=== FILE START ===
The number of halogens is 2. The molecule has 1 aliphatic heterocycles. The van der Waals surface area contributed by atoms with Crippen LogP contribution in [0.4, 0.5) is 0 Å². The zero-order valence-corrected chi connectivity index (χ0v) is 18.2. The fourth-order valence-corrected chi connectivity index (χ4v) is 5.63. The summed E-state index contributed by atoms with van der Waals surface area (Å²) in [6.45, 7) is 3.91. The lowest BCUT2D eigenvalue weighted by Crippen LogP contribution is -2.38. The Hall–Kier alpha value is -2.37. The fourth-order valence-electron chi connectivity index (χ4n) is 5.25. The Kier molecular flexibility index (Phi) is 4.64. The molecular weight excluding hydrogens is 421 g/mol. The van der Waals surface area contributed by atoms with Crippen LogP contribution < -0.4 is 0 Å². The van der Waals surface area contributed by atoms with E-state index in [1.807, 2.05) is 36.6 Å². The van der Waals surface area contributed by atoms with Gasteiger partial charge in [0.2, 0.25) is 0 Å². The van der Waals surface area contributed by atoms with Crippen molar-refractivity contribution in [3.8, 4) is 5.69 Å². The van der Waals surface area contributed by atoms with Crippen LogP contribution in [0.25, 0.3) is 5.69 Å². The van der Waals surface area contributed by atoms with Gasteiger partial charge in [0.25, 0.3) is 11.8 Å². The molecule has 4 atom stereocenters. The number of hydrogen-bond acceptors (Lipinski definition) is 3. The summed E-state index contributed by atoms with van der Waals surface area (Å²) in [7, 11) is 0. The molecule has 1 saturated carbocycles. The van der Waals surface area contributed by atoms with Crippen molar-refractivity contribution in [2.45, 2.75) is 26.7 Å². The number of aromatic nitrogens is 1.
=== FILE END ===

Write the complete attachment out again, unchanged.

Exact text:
The number of halogens is 2. The molecule has 1 aliphatic heterocycles. The van der Waals surface area contributed by atoms with Crippen LogP contribution in [0.4, 0.5) is 0 Å². The zero-order valence-corrected chi connectivity index (χ0v) is 18.2. The fourth-order valence-corrected chi connectivity index (χ4v) is 5.63. The summed E-state index contributed by atoms with van der Waals surface area (Å²) in [6.45, 7) is 3.91. The lowest BCUT2D eigenvalue weighted by Crippen LogP contribution is -2.38. The Hall–Kier alpha value is -2.37. The fourth-order valence-electron chi connectivity index (χ4n) is 5.25. The Kier molecular flexibility index (Phi) is 4.64. The molecular weight excluding hydrogens is 421 g/mol. The van der Waals surface area contributed by atoms with Crippen LogP contribution < -0.4 is 0 Å². The van der Waals surface area contributed by atoms with E-state index in [1.807, 2.05) is 36.6 Å². The van der Waals surface area contributed by atoms with Gasteiger partial charge in [0.2, 0.25) is 0 Å². The van der Waals surface area contributed by atoms with Crippen molar-refractivity contribution in [3.8, 4) is 5.69 Å². The van der Waals surface area contributed by atoms with Crippen LogP contribution in [0.25, 0.3) is 5.69 Å². The van der Waals surface area contributed by atoms with Gasteiger partial charge in [0.25, 0.3) is 11.8 Å². The molecule has 4 atom stereocenters. The number of hydrogen-bond acceptors (Lipinski definition) is 3. The summed E-state index contributed by atoms with van der Waals surface area (Å²) in [7, 11) is 0. The molecule has 1 saturated carbocycles. The van der Waals surface area contributed by atoms with Crippen molar-refractivity contribution in [2.45, 2.75) is 26.7 Å². The number of aromatic nitrogens is 1.